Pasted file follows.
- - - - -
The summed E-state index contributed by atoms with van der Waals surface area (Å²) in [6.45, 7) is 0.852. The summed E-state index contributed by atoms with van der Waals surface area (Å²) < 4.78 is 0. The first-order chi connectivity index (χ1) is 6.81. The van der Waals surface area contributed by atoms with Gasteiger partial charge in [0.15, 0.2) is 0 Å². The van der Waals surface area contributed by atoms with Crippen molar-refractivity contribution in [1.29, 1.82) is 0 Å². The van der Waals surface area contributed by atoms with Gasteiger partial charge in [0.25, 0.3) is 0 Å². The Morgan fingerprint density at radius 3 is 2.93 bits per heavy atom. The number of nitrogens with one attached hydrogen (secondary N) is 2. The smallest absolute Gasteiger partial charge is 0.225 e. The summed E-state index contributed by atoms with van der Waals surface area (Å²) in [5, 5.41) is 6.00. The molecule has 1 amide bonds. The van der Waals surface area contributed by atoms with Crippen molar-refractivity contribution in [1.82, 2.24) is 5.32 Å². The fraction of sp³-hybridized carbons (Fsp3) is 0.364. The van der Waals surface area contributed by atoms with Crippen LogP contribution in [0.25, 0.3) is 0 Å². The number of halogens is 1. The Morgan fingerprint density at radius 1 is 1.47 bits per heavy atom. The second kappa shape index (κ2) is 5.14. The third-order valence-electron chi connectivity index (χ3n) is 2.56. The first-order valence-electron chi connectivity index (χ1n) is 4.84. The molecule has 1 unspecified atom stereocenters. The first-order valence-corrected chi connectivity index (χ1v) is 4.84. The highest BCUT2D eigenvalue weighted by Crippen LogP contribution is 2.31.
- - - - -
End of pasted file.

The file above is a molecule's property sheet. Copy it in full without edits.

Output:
The summed E-state index contributed by atoms with van der Waals surface area (Å²) in [6.45, 7) is 0.852. The summed E-state index contributed by atoms with van der Waals surface area (Å²) < 4.78 is 0. The first-order chi connectivity index (χ1) is 6.81. The van der Waals surface area contributed by atoms with Gasteiger partial charge in [0.15, 0.2) is 0 Å². The van der Waals surface area contributed by atoms with Crippen molar-refractivity contribution in [1.29, 1.82) is 0 Å². The van der Waals surface area contributed by atoms with Gasteiger partial charge in [0.25, 0.3) is 0 Å². The Morgan fingerprint density at radius 3 is 2.93 bits per heavy atom. The number of nitrogens with one attached hydrogen (secondary N) is 2. The smallest absolute Gasteiger partial charge is 0.225 e. The summed E-state index contributed by atoms with van der Waals surface area (Å²) in [5, 5.41) is 6.00. The molecule has 1 amide bonds. The van der Waals surface area contributed by atoms with Crippen molar-refractivity contribution in [1.82, 2.24) is 5.32 Å². The fraction of sp³-hybridized carbons (Fsp3) is 0.364. The van der Waals surface area contributed by atoms with Crippen LogP contribution in [0.25, 0.3) is 0 Å². The number of halogens is 1. The Morgan fingerprint density at radius 1 is 1.47 bits per heavy atom. The second kappa shape index (κ2) is 5.14. The third-order valence-electron chi connectivity index (χ3n) is 2.56. The first-order valence-electron chi connectivity index (χ1n) is 4.84. The molecule has 1 unspecified atom stereocenters. The first-order valence-corrected chi connectivity index (χ1v) is 4.84. The highest BCUT2D eigenvalue weighted by Crippen LogP contribution is 2.31.